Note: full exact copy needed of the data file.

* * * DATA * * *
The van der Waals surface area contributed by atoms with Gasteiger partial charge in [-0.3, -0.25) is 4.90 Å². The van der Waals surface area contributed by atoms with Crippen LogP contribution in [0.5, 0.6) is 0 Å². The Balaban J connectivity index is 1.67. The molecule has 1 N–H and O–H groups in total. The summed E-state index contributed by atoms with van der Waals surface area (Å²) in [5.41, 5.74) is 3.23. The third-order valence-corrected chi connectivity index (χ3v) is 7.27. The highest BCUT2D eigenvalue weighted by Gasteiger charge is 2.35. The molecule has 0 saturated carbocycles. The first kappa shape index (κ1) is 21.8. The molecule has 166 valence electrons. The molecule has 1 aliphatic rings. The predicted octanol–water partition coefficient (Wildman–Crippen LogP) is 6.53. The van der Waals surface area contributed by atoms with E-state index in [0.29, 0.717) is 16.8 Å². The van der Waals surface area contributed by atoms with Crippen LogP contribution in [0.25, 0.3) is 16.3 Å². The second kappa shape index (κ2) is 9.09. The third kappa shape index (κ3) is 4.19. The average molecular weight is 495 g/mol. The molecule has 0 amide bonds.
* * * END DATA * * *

The van der Waals surface area contributed by atoms with Gasteiger partial charge in [-0.3, -0.25) is 4.90 Å². The van der Waals surface area contributed by atoms with Crippen LogP contribution in [0.5, 0.6) is 0 Å². The Balaban J connectivity index is 1.67. The molecule has 1 N–H and O–H groups in total. The summed E-state index contributed by atoms with van der Waals surface area (Å²) in [5.41, 5.74) is 3.23. The third-order valence-corrected chi connectivity index (χ3v) is 7.27. The highest BCUT2D eigenvalue weighted by Gasteiger charge is 2.35. The molecule has 0 saturated carbocycles. The first kappa shape index (κ1) is 21.8. The molecule has 166 valence electrons. The molecule has 1 aliphatic rings. The predicted octanol–water partition coefficient (Wildman–Crippen LogP) is 6.53. The van der Waals surface area contributed by atoms with E-state index in [0.29, 0.717) is 16.8 Å². The van der Waals surface area contributed by atoms with Crippen LogP contribution in [0.25, 0.3) is 16.3 Å². The second kappa shape index (κ2) is 9.09. The third kappa shape index (κ3) is 4.19. The average molecular weight is 495 g/mol. The molecule has 0 amide bonds.